Part 2: Beware of coverage gaps for your young adult children
With college expenses and cost of living on the rise, it’s not uncommon for young adult children to remain on their parent’s insurance policies well into their 20s or even early 30s. It is, therefore, important to understand where gaps in insurance coverage may exist and how to address them.
Most auto policies provide coverage for family members who—for the purposes of insurance—are typically defined as persons related by blood, marriage or adoption who are a member of your household. A gap in coverage could, therefore, exist if the parent owns the vehicle and maintains insurance coverage but the child possesses the vehicle and no longer lives with their parents.
If the child owns the vehicle, or co-owns the vehicle with one of the parents, there could still be a gap in coverage if the child isn’t listed as a Named or Additional Insured on the parent’s policy.
Most homeowner policies will provide property and liability coverage for residents of the household who are also relatives of the policyholder, and coverage typically extends to full-time students living away from home as long as they maintain their parent’s address as their primary address (likely the case if the student lives on-campus). Most policies will limit coverage for personal property away from the parent’s primary residence (typically up to 10% of personal property limits as defined in the policy), so this may need to be reviewed if the student has expensive electronics, bicycles or instruments.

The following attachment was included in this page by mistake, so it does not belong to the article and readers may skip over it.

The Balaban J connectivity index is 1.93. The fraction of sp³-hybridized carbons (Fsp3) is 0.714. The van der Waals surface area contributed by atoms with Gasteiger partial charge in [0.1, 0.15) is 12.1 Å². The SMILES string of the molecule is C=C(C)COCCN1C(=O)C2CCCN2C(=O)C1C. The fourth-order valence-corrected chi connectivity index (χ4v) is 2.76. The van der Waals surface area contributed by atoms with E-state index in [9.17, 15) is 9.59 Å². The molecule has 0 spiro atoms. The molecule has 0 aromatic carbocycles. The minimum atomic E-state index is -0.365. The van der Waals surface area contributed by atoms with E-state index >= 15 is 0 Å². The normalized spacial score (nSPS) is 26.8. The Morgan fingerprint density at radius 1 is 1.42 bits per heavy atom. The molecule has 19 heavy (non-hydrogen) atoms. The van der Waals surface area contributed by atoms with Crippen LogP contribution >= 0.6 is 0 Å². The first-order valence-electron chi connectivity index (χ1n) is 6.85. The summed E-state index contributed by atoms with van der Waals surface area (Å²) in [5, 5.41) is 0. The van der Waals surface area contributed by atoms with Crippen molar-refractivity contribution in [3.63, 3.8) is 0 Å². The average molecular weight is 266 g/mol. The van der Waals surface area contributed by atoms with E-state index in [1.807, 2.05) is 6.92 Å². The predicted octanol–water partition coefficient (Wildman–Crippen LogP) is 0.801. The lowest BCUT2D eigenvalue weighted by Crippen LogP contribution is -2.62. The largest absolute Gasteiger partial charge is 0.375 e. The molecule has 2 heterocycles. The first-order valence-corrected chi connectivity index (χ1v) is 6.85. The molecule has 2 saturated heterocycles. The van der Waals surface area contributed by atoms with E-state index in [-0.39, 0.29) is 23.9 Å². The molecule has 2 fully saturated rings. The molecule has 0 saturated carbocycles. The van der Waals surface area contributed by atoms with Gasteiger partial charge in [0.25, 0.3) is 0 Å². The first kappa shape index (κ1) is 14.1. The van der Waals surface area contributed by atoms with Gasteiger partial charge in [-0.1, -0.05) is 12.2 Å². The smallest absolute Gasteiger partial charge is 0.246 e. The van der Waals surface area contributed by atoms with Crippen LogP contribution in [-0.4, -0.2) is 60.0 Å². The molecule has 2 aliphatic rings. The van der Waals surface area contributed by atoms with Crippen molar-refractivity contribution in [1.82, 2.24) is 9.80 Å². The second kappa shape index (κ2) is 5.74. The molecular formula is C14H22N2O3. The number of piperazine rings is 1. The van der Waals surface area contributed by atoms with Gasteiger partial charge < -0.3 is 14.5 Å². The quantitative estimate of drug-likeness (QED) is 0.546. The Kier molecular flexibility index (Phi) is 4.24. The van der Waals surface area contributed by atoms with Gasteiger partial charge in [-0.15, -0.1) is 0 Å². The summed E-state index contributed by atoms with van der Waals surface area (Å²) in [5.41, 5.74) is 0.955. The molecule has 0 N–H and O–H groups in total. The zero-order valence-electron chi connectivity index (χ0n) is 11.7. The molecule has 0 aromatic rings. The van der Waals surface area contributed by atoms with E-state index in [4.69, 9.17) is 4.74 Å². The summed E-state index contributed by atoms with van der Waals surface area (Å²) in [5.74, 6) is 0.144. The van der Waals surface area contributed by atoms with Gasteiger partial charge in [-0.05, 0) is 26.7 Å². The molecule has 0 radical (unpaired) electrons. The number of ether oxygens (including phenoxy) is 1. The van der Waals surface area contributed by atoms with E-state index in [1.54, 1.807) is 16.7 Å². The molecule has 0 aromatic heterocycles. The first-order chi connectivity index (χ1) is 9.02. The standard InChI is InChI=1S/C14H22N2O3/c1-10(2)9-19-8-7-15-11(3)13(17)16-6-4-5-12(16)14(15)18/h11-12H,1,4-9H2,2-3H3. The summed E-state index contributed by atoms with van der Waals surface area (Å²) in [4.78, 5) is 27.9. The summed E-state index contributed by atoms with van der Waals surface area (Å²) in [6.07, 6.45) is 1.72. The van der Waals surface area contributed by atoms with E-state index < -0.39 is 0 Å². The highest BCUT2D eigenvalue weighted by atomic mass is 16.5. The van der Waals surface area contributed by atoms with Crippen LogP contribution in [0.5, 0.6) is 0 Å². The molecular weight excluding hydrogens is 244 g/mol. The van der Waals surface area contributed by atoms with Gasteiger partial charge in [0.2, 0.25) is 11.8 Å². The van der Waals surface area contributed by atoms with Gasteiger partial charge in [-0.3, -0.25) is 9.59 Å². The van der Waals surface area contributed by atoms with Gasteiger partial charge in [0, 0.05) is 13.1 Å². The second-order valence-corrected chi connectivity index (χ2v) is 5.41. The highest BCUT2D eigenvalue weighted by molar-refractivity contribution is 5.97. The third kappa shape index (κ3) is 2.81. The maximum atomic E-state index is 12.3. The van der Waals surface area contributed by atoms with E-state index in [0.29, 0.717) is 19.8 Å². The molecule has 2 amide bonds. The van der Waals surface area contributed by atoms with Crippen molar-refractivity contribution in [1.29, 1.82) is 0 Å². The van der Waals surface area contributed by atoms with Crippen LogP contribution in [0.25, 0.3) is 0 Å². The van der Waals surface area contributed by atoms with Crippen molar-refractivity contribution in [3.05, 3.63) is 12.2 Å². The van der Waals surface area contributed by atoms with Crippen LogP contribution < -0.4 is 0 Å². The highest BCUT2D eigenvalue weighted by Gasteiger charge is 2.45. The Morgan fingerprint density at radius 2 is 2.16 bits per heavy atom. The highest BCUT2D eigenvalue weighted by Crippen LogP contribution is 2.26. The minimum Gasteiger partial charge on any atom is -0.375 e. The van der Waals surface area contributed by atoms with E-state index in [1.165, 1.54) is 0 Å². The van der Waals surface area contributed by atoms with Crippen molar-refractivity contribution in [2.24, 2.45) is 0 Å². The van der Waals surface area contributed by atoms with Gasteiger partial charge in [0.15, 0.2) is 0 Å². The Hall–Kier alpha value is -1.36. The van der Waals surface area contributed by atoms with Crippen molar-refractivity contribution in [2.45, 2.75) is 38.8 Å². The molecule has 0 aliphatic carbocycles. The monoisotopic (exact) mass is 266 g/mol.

Most insurers will place age limits on coverage for full-time students (typically age 24 to 29), so a coverage gap could exist in the case of a student who is still reliant on their parents in their early 30s.
Full-time students who live off campus and no longer maintain their parent’s address as their primary address, and students who are only enrolled part-time, will not be covered under their parent’s homeowner policy and therefore will need to obtain a separate renter’s policy to cover their personal belongings.
In the case where a parent buys a home or condo for their adult child, or rents an apartment for them, the coverage will not likely extend from the parent’s homeowner insurance policy to the child’s residence. As the primary resident and likely only name listed on the lease or deed, the child would likely be required to obtain their own primary insurance coverage.
Gaps in auto or homeowner coverage can translate to a gap in the Umbrella policy, which is designed to provide excess liability coverage above and beyond base limits in auto, home or renter’s policies. Courts have the ability to garnish future wages, so an adult child who currently has limited assets or income could still be on the hook for large losses if adequate coverage is not in place.
Our insurance needs change frequently, especially when children go away to college. Periodic reviews are essential so your insurance agent can evaluate your exposures and address any potential gaps in coverage for you and your adult children.
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